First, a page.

Consider these words of God from Isaiah. “Who is My equal? Lift up your eyes and look to the heavens. Who created these?” “Do not fear, for I am with you; do not be dismayed for I am your God”. “I am the Lord, and there is no other. I bring prosperity and create disaster; I the Lord do all these things”. Read and think on Isaiah 40:25-26; 41:10; 45:5-7.

God wants us to think of Him every night when we see the millions of stars. Think that He is in charge of all events – even the ones where we are treated badly. As the roadside ladies carefully weave their mats and baskets for sale at the market, so God is able to weave all the events of life into His lovingly successful plan for our lives, Romans 8:28, and vv37-39. Strong Christians believe, and live by, this.

2. Remember how our Lord Jesus said we must view and treat all other human beings.

Every person born has the image of God, Genesis 1:26-27. Therefore our traditional enemies, as well as our friends, have the likeness of God put into them by our mutual Creator. The world may want us to see another tribe or people group as our enemy. Our Lord Jesus said: “You have heard that it was said, “Love your neighbour and hate your enemy”. But I tell you, “Love your enemies and pray for those who persecute you””. “You have heard that it was said, “An eye for an eye, and tooth for tooth”. But I tell you, “Do not resist an evil person”. Read Matthew 5:38-48.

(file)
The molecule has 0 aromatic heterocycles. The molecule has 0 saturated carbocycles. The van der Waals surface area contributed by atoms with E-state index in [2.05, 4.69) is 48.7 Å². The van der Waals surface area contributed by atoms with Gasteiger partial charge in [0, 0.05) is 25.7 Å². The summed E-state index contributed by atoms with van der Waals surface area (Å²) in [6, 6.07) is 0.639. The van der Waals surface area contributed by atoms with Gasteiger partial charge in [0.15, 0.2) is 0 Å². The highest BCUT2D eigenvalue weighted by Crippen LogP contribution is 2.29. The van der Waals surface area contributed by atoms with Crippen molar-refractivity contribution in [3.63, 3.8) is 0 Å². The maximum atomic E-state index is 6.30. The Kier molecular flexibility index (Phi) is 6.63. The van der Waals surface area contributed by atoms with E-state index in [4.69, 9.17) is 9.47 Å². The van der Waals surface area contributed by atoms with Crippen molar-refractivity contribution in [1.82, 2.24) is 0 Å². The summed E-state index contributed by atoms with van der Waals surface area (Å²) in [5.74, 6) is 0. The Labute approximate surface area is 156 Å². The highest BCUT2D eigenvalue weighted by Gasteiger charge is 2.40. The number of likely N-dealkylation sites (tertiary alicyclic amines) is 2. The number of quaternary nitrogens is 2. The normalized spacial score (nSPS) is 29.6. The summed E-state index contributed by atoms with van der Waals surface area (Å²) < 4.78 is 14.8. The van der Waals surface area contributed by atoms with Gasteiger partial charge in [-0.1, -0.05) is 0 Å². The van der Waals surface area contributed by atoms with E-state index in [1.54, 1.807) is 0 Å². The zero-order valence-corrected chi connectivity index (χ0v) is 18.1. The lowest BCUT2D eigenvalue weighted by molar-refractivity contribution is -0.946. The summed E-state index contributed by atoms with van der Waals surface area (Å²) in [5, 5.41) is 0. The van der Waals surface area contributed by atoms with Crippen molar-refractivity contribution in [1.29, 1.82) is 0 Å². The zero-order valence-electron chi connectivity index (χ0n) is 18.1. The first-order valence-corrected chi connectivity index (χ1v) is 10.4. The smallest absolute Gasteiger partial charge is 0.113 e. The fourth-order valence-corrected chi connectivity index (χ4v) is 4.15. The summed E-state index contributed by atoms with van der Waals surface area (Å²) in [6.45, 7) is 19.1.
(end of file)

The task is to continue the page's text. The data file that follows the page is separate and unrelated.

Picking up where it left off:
Jesus wants us to show our Christianity by responding in a positively Christian way to the hatred and disrespect we receive. Our Lord demonstrated His own response as He chose to allow Himself to be nailed to a cross and judicially murdered, by the very human beings whom He had come to rescue and redeem for heaven! Jesus’ submission to God’s will bought salvation for us! Matthew 26:39. From apparent disaster came eternal triumph!